If SDS sets in...

I ran across these yesterday, though I'm sure they've been available for a long time.

2004 Severe Local Storms Conference --> http://ams.confex.com/ams/11aram22sls/tech...xpanded_230.htm

Many of the presentations are available to view online (they're denoted by the blue and green circle). You just need to download the necessary web media player, but it'll tell you about that if you don't already have it installed. At any rate, there's lots to learn if you (like myself) weren't able to go to the actual SLS conference. Presentations include those from many that should be familiar to those who chase or follow severe weather operations and/or research, including Bluestein, Wurman, Scharfenberg, Stumpf, Marshall, Lon Curtis, Edwards, Brooks, Askelson, Davies-Jones, Burgess, Wicker, Bookbinder (what ever happened to him? He used to post here more often), Dial, Guyer, Banacos, Markowski, etc.

You can go to http://ams.confex.com/ams/htsearch.cgi and search other conferences for recorded presentations as well. Just something to do if you feel like getting up to speed on some of the latest severe weather and tornado research and studies.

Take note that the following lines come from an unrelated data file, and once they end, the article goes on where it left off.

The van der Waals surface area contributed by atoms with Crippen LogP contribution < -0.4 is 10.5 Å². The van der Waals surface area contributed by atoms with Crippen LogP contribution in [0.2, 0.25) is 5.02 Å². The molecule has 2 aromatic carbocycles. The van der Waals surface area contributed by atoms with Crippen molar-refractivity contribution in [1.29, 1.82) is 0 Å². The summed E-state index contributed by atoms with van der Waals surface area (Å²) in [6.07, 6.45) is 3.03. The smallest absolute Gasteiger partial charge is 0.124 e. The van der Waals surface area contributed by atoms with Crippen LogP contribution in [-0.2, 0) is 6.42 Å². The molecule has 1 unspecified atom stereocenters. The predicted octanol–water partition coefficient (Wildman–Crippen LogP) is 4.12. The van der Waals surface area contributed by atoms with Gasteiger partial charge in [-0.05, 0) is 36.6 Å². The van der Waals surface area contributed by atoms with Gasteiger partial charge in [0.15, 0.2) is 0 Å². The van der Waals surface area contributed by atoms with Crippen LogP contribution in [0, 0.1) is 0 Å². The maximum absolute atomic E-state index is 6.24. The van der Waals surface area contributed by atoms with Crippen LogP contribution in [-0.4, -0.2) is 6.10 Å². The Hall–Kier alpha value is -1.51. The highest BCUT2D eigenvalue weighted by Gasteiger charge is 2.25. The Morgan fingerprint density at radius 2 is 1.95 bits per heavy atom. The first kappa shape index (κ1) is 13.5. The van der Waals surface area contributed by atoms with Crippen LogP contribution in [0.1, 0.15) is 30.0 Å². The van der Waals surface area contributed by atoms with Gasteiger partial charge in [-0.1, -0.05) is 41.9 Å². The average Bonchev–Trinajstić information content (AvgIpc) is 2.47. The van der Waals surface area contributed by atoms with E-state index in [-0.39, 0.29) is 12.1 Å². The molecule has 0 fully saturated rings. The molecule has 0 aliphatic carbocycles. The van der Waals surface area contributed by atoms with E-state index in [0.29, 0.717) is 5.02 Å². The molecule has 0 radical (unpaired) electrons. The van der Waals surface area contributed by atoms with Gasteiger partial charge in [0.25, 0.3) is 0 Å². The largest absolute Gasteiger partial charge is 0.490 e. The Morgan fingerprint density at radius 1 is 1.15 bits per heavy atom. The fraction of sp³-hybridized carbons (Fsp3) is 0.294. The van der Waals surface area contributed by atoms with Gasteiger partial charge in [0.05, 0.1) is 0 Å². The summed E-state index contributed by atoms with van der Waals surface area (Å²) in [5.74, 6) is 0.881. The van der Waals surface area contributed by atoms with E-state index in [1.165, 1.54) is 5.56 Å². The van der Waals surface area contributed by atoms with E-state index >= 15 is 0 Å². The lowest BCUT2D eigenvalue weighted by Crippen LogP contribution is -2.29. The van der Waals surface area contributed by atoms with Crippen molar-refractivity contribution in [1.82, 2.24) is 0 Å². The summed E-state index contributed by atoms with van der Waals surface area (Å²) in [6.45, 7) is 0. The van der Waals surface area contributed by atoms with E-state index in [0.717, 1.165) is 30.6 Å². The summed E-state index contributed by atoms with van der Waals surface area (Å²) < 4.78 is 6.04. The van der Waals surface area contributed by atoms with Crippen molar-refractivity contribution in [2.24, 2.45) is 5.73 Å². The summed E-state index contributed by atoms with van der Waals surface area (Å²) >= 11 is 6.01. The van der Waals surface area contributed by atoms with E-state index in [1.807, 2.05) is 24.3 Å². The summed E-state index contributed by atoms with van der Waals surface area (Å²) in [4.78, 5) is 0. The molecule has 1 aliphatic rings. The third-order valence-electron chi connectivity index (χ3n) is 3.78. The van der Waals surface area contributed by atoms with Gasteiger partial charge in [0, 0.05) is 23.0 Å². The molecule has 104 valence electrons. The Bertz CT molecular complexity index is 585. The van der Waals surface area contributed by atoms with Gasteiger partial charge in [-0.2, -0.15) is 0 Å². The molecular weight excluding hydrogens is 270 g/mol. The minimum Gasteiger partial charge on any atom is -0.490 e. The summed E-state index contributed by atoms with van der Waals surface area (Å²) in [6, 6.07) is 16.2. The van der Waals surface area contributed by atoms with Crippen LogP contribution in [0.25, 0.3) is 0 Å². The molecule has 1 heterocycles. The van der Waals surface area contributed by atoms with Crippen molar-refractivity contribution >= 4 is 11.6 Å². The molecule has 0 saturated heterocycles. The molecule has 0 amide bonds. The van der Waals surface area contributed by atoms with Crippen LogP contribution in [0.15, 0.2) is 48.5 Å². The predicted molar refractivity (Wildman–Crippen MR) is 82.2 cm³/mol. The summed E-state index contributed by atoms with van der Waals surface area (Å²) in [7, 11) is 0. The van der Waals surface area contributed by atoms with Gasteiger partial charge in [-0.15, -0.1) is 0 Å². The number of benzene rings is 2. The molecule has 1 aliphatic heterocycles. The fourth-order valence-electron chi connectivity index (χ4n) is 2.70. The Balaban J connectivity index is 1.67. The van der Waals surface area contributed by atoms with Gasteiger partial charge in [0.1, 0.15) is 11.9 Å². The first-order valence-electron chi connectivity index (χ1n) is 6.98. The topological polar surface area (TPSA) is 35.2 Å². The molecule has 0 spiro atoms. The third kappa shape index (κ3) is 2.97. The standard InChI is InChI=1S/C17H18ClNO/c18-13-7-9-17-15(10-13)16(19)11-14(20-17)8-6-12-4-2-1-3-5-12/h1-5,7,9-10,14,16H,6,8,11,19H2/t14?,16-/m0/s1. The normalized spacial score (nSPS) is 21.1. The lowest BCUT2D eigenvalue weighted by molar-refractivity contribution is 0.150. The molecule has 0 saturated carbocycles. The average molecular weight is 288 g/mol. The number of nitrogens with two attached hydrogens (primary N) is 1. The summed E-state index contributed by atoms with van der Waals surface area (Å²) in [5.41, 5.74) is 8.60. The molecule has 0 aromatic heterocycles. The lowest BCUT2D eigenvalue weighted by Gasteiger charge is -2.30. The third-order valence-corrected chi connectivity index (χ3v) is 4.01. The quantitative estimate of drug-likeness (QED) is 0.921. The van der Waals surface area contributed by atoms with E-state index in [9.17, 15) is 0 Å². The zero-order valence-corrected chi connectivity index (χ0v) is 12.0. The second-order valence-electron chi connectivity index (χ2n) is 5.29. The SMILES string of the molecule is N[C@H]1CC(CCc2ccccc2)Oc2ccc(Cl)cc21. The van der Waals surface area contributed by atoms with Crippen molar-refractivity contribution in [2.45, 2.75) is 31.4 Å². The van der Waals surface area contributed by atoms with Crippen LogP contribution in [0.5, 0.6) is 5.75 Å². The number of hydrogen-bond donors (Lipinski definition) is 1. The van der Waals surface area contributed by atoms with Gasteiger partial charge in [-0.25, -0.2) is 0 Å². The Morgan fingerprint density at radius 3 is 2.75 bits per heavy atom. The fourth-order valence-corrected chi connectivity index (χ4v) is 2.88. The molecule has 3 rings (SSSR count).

Since the Fujita scale was recently under debate, you can view Tim Marshall's presentation on the Enhanced Fujita scale given at SLS at http://ams.confex.com/ams/11aram22sls/tech...paper_81090.htm .

It is interesting that the EF scale is proposed to go from EF0 to EF5, but with EF5 indicating winds >200mph. This would imply an infinite upper-bound, much like Cat 5 hurricanes. Work has shown that homes can be competely destroyed with winds near 160-180mph, much less than the F-scale indicated 260+ mph winds necessary.